Thomas Merton wrote the following:
“My Lord God, I have no idea where I am going. I do not see the road ahead of me. I cannot know for certain where it will end. Nor do I really know myself, and the fact that I think I am following your will does not mean that I am actually doing so. But I believe that the desire to please you does in fact please you. And I hope I have that desire in all that I’m doing. I hope that I will never do anything apart from that desire. And I know that if I do this you will lead me by the right road though I may know nothing about it.”
I resonate with Merton on this. You recall the Apostle Paul once saying “I know what the right thing is, I just don’t always do it . . .” That sounds like a similar sentiment to me.
Here in the season of Lent, we are being asked to take inventory of our lives. To ask hard questions about what we love and what we don’t. Who we forgive and who we don’t. What we are doing to bring the Kingdom of Heaven on Earth and what we are leaving undone.
I wonder sometimes if some of us don’t get a bit paralyzed trying to make sense out of all of it? As if we can’t move in any direction until we have the entire journey mapped out? Which typically leaves us mostly spinning or running in place—expending a lot of energy, but ultimately getting nowhere.
I heard a colleague this week talking about his church and the fact that his church is at an important crossroads for their future. He confessed that a lot of his folks seemed to be in that “stuck” place of wanting to know the whole future before launching the trip. Then he said something that struck me as particularly wise: he said, “I think it’s like driving your car at night across the country. You can never see further in front of you than the reach of your headlights. That might not seem very far, but in reality that’s as far as you need to see at any given time. You can make the journey across thousands of miles just that way—by going as far as your headlights allow you to see right now.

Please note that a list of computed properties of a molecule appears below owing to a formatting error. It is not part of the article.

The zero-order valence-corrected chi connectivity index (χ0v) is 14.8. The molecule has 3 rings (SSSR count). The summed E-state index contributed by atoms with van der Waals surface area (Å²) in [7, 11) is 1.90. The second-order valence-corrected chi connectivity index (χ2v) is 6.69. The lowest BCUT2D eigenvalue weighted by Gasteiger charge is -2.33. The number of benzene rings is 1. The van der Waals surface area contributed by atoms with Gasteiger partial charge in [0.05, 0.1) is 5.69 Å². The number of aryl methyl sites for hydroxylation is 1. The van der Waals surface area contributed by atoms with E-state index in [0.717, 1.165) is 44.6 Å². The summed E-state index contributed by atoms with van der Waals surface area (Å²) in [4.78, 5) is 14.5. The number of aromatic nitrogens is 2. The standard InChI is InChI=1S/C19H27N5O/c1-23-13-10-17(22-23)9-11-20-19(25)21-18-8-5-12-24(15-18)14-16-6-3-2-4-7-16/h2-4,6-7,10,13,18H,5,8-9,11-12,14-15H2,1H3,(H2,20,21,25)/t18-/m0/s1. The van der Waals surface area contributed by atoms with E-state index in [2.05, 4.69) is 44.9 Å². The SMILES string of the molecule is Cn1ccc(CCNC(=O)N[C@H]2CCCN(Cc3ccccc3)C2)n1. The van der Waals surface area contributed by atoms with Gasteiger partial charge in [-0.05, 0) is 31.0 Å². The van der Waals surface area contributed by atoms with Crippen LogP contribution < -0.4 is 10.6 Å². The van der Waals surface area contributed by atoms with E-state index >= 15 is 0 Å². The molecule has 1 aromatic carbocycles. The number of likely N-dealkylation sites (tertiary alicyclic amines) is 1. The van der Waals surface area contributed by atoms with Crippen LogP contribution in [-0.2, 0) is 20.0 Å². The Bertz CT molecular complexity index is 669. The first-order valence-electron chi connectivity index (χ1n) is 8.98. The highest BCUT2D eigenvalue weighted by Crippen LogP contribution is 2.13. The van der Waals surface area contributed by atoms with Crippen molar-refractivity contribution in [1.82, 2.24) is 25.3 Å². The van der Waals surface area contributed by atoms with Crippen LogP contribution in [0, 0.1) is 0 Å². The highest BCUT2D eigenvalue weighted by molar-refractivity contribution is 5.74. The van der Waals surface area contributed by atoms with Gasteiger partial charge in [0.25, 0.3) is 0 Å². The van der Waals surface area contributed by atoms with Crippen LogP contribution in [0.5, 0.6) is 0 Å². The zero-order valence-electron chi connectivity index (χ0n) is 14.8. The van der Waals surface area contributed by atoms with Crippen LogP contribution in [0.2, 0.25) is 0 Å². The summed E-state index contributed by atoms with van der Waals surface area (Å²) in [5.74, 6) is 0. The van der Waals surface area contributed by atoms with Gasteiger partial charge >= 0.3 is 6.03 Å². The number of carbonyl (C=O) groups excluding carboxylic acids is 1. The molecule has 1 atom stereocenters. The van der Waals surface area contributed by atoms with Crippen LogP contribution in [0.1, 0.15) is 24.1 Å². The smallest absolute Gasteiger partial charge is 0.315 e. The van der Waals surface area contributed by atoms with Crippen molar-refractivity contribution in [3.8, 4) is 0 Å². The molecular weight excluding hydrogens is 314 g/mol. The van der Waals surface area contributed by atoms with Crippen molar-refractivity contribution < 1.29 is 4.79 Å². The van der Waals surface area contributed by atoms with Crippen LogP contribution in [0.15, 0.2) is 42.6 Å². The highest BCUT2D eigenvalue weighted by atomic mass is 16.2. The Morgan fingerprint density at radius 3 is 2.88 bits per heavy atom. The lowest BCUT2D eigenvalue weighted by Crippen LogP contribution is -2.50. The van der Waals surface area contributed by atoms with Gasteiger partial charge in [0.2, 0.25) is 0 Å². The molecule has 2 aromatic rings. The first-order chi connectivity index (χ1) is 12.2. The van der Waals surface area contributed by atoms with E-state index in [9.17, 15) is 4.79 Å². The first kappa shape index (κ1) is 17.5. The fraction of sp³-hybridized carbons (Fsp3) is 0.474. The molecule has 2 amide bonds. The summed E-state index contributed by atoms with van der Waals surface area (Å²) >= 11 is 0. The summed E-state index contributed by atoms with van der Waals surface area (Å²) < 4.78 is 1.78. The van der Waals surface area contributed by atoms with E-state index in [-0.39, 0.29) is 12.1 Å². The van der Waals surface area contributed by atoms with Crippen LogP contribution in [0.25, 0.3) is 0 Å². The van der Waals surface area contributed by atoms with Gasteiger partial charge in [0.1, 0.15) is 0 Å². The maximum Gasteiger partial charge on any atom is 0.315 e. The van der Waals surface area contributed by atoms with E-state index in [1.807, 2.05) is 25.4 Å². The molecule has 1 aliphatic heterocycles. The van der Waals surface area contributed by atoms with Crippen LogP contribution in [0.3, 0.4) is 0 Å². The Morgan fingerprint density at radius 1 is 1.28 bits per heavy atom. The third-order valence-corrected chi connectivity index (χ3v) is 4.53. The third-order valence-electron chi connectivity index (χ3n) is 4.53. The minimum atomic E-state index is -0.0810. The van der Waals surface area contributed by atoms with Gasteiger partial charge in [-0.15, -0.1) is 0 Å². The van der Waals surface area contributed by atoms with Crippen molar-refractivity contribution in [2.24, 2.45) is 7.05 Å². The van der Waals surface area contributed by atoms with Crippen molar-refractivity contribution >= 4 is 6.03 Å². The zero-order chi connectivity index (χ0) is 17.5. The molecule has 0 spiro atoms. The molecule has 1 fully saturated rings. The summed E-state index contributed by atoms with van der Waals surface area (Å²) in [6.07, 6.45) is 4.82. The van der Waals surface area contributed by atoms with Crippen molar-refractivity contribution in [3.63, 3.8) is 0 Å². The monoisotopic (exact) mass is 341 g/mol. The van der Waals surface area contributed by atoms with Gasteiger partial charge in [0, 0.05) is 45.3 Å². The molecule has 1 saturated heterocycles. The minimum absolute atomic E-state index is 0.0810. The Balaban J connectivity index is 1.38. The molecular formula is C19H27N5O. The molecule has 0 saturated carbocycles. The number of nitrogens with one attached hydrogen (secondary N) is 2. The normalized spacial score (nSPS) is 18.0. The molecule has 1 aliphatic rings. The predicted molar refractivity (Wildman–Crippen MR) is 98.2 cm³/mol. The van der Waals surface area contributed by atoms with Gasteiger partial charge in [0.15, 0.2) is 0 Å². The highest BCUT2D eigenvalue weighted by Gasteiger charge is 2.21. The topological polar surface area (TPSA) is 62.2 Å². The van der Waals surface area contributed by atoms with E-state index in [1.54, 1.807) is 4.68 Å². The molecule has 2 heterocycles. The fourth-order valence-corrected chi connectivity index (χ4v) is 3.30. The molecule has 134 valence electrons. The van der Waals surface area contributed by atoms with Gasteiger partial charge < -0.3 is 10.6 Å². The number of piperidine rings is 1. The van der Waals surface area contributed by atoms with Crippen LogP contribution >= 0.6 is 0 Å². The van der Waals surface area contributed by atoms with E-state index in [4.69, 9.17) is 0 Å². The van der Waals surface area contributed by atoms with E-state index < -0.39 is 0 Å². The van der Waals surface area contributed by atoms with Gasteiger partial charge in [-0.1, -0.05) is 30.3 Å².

Living a life of faith mostly means living in and embracing the “now.” Spending too much time wondering where the journey ends mostly means missing all the wonderful sights along the way.
The musical “Jesus Christ, Superstar” had a real impact on me. It came at the “right time” in the life of a 16 year old. I can never forget one of the more poignant songs in that musical, sung by Judas Iscariot’s character, titled “Too Much Heaven On Their Minds.” What happens in the end is already in the hands of a God who loves us. What God needs from us is to reconcile THIS world to Him.
Kristin Clark-Banks is the pastor of Forest Hills UMC.